So where are we? After we get past the cap numbers, the Mavs still have (at least) one obvious slot still to be filled. Look at this tentative depth chart. (Keep in mind that we're filling slots here; Devin, for example, is most likely the No. 2 point guard.)
UPDATE: Oops. Wait. Scratch RJ. He's Cleveland-bound (as Cuban describes here.)
It seems unlikely - and even ludicrous - to think that the Mavs might go into the season without a backup center to Pachulia, other than the still-raw Famous. They typically prefer to have and use a pair of centers. In addition, Zaza has injury issues at times, so he certainly will have somewhat limited minutes, and Dirk plays much better with a center alongside. In addition, the backups at the 4 are not center types, either. (Go to our search box here to learn the latest on Dallas and Dalembert, McGee, Sanders, Seraphin and more. ... (Oh, and know this Premium nugget: A source tells DB.com that there is nothing cooking trade-talk-wise between Dallas and the Nuggets tandem of Faried and Hickson.)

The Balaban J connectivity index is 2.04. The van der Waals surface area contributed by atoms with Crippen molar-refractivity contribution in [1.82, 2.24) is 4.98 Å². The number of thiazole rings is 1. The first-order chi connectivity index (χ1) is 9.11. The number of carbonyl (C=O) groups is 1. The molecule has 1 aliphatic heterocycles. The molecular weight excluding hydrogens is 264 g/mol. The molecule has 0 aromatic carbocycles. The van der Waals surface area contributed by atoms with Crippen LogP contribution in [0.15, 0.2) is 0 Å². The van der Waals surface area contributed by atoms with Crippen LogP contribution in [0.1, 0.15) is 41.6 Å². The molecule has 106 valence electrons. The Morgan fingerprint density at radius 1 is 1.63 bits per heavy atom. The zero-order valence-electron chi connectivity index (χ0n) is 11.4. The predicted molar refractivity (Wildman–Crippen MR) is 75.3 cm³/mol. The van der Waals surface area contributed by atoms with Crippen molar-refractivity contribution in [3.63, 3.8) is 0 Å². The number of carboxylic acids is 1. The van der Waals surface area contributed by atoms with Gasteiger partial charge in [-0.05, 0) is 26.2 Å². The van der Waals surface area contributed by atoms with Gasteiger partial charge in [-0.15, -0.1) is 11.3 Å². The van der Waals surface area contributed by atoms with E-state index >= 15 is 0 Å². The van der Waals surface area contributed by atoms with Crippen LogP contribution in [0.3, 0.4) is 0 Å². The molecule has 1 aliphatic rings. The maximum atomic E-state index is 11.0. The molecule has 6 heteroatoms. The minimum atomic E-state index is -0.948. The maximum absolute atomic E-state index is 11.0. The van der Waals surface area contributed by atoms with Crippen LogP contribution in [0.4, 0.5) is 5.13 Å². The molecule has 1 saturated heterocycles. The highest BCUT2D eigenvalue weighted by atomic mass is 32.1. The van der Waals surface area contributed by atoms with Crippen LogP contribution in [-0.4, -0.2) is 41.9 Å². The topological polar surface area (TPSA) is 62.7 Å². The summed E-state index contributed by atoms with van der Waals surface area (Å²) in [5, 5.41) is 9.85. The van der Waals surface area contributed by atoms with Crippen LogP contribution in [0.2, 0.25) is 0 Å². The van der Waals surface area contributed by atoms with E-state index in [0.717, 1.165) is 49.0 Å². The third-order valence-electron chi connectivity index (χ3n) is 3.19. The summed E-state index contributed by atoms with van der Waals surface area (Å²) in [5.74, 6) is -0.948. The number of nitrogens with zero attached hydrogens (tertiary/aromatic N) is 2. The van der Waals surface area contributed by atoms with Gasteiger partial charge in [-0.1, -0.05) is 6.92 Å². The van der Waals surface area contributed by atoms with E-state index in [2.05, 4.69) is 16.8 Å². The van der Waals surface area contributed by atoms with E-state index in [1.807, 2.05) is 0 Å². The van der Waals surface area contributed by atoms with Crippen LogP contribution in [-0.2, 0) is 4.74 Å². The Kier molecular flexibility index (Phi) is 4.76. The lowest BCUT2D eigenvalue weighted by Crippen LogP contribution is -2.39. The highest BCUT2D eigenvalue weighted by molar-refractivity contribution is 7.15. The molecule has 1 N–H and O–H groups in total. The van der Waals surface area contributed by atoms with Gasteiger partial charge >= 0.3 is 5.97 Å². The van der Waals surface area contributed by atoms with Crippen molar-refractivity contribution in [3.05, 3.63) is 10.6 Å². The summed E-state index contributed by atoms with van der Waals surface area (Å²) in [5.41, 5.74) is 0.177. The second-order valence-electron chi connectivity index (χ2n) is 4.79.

That hole on the roster is huge.
Who? How? When? For now, at least we see the strategy here, the shuffling of money that can make "camp bodies'' more than "camp bodies'' and the appearance of no room actually end up roomy enough.